Main outcomes and measures: All-cause and cause-specific mortality among current, former, and never smokers.
Results: Of the 290 215 cohort participants who completed the 2004-2005 questionnaire, 168 140 were men (57.9%); the mean (SD) age was 71 (5.3) years (range, 59-82 years). Most people who smoked fewer than 1 or 1 to 10 CPD at baseline reported smoking substantially higher numbers of CPD earlier in their lives. Nevertheless, 159 (9.1%) and 1493 (22.5%) of these individuals reported consistently smoking fewer than 1 or 1 to 10 CPD in each age period that they smoked, respectively. Relative to never smokers, consistent smokers of fewer than 1 CPD (HR, 1.64; 95% CI, 1.07-2.51) and 1 to 10 CPD (HR, 1.87; 95% CI, 1.64-2.13) had a higher all-cause mortality risk. Associations were similar in women and men for all-cause mortality and were observed across a range of smoking-related causes of death, with an especially strong association with lung cancer (HR, 9.12; 95% CI, 2.92-28.47, and HR, 11.61; 95% CI, 8.25-16.35 for <1 and 1-10 CPD, respectively). Former smokers who had consistently smoked fewer than 1 or 1 to 10 CPD had progressively lower risks with younger age at cessation. For example, the HRs for consistent smokers of fewer than 1 and 1 to 10 CPD who quit at 50 years or older were 1.44 (95% CI, 1.12-1.85) and 1.42 (95% CI, 1.27-1.59), respectively.
Conclusions and relevance: This study provides evidence that individuals who smoke fewer than 1 or 1 to 10 CPD over their lifetime have higher mortality risks than never smokers and would benefit from cessation. These results provide further evidence that there is no risk-free level of exposure to tobacco smoke.
Inoue-Choi M, Hartge P, Liao LM, Caporaso N, Freedman ND. Association between long-term low-intensity cigarette smoking and incidence of smoking-related cancer in the national institutes of health-AARP cohort. Int J Cancer. 2018 Jan 15;142(2):271-280. doi: 10.1002/ijc.31059. Epub 2017 Oct 10. PMID: 28929489; PMCID: PMC5748934. It is available here.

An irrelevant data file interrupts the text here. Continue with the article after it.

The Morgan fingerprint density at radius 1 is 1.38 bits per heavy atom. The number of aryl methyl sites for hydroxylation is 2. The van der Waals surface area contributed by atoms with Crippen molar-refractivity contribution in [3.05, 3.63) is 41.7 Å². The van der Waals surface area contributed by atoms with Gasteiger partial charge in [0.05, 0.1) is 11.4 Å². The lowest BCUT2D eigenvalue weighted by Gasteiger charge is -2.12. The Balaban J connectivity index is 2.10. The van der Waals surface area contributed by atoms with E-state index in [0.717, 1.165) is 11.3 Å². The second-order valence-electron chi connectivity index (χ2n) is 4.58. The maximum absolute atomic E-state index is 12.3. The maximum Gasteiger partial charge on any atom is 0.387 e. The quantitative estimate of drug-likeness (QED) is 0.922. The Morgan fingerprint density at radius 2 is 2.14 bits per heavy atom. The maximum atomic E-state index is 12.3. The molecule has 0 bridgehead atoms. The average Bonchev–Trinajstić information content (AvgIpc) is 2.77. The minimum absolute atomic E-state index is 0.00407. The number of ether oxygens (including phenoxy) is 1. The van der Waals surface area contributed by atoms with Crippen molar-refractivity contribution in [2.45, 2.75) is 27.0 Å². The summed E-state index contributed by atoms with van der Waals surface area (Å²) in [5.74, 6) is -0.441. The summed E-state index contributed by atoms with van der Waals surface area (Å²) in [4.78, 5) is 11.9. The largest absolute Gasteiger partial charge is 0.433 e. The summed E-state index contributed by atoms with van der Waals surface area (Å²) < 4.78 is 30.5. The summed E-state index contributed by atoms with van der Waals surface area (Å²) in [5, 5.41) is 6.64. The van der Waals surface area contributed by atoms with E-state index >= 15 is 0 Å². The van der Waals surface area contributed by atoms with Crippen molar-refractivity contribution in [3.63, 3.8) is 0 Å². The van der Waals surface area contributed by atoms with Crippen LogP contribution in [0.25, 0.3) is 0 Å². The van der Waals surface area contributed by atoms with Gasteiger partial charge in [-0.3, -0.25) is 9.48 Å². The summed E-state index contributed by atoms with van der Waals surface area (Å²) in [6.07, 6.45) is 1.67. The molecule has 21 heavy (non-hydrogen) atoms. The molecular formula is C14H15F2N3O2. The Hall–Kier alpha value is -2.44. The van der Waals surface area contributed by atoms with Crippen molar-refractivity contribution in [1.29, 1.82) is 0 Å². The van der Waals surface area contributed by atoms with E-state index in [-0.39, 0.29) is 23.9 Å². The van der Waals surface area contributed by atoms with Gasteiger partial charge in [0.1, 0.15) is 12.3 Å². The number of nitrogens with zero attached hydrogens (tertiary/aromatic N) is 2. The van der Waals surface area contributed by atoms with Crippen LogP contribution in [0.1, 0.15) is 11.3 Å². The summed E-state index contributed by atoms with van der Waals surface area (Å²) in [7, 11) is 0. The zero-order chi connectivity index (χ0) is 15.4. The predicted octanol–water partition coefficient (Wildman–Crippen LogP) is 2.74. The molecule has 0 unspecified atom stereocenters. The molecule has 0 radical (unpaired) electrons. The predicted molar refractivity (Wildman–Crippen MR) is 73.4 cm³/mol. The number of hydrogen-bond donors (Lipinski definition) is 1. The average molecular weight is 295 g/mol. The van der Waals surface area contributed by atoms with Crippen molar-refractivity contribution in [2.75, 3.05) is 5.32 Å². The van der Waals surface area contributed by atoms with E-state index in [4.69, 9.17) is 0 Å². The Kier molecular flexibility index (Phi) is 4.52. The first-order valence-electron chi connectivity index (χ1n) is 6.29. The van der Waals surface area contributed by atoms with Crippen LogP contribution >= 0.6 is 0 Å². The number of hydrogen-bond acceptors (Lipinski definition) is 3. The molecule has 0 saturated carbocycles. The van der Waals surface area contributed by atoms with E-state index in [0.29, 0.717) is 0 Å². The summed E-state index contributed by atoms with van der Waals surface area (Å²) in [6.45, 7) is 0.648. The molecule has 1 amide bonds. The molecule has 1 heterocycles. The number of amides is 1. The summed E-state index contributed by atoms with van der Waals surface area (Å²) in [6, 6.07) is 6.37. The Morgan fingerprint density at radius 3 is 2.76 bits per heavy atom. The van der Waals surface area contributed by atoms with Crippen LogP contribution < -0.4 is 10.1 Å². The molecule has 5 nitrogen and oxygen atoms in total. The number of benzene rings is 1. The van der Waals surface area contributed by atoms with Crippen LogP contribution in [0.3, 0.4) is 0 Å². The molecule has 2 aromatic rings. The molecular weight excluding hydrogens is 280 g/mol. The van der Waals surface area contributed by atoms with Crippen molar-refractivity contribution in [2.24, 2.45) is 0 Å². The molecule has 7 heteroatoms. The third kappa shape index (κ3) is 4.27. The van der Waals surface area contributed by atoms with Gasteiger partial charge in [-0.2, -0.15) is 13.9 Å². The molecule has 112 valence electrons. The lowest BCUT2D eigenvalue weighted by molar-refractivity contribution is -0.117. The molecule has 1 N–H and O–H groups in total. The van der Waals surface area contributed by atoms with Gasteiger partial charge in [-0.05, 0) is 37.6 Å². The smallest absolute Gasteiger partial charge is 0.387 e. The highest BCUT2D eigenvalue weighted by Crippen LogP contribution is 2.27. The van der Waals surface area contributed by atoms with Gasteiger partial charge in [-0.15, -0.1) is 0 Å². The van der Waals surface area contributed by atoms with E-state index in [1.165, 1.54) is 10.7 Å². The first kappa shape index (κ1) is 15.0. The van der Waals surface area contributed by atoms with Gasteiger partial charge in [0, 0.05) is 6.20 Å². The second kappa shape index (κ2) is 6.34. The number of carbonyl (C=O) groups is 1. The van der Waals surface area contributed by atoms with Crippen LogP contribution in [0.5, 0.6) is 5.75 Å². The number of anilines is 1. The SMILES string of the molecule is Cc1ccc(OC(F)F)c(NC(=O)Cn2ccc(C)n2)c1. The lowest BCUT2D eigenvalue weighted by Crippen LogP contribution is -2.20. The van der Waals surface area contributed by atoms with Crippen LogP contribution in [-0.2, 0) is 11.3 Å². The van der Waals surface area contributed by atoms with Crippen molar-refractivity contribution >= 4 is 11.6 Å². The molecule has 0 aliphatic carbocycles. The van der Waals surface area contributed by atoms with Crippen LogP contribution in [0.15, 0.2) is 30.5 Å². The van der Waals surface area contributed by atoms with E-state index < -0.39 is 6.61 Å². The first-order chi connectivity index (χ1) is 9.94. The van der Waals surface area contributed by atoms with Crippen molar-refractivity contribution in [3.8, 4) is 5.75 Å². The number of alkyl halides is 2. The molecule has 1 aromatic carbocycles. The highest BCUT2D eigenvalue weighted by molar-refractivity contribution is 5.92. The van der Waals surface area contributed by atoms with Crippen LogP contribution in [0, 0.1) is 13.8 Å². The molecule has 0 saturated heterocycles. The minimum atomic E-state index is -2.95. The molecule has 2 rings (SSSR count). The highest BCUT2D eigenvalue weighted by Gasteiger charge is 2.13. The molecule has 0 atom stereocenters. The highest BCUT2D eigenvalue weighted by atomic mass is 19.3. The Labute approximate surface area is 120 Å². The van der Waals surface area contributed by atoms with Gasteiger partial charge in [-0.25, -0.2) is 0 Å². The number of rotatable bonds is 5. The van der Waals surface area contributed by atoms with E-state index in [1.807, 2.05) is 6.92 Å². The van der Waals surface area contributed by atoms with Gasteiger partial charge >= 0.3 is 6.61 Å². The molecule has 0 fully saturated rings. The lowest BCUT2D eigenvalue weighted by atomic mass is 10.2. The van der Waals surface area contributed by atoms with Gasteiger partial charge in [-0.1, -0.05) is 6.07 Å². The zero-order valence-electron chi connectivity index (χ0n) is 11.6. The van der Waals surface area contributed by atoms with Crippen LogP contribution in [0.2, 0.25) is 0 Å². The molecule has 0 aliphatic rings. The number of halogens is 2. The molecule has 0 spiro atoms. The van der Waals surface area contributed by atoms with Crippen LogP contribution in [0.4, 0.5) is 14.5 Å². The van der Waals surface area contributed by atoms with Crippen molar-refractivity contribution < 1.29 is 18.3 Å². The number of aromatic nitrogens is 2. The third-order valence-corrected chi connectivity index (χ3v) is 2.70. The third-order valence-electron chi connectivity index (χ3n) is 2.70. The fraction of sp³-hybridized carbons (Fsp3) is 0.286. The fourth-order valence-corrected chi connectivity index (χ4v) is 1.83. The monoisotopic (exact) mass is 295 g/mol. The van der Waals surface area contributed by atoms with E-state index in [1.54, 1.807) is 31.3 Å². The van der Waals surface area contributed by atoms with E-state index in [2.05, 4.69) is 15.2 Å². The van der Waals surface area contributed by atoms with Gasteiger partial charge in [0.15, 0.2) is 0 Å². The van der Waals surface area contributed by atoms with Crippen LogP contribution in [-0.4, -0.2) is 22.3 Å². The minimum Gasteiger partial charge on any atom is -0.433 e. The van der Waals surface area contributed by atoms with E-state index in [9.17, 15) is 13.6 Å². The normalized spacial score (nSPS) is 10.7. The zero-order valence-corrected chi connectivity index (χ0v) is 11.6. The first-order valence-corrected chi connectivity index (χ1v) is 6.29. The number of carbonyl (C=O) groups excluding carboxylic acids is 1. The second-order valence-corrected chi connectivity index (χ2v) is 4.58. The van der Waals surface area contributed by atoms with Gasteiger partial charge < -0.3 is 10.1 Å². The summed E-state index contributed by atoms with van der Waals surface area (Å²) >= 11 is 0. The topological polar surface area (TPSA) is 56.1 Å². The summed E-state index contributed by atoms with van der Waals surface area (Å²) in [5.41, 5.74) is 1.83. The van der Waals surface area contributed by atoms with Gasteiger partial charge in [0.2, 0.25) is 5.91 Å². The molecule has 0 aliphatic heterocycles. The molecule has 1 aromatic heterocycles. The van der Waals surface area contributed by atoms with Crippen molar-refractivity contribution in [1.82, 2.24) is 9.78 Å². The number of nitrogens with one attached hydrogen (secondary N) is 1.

An increasing proportion of US smokers smoke ≤10 cigarettes per day (CPD) or do not smoke every day, yet the health effects of low-intensity smoking are poorly understood. We identified lifelong smokers of <1 or 1-10 CPD and evaluated risk of incident cancer among 238,525 cancer-free adults, aged 59-82, in the NIH-AARP Diet and Health Study. A questionnaire administered in 2004-2005 assessed CPD during nine age-periods (<15 to ≥70). We estimated hazard ratios (HR) and 95% confidence intervals (CI) using multivariable-adjusted Cox proportional hazards regression with age as the underlying time metric. Of the 18,233 current smokers, (7.6%), 137 and 1,243 reported consistently smoking <1 CPD and 1-10 CPD, respectively. Relative to never smokers, current smokers who reported consistently smoking 1-10 CPD over their lifetime were 2.34 (95% CI = 1.86-2.93) times more likely to develop smoking-related cancer. Current lifetime smokers of <1 CPD were 1.89 (95% CI = 0.90-3.96) times more likely to develop tobacco-related cancer, although the association did not reach statistical significance. Associations were observed for lifelong smoking of ≤10 CPD with lung cancer (HR = 9.65, 95% CI = 6.93-13.43); bladder cancer (HR = 2.22, 95% CI = 1.22-4.05); and pancreatic cancer (HR = 2.03, 95%CI: 1.05-3.95). Among lifelong ≤10 CPD smokers, former smokers had lower risks of smoking-related cancer with longer time since cessation and longer smoking duration. Lifelong <1 and 1-10 CPD smokers are at increased risk of incident cancer relative to never smokers and would benefit from cessation, providing further evidence that even low-levels of cigarette smoking cause cancer.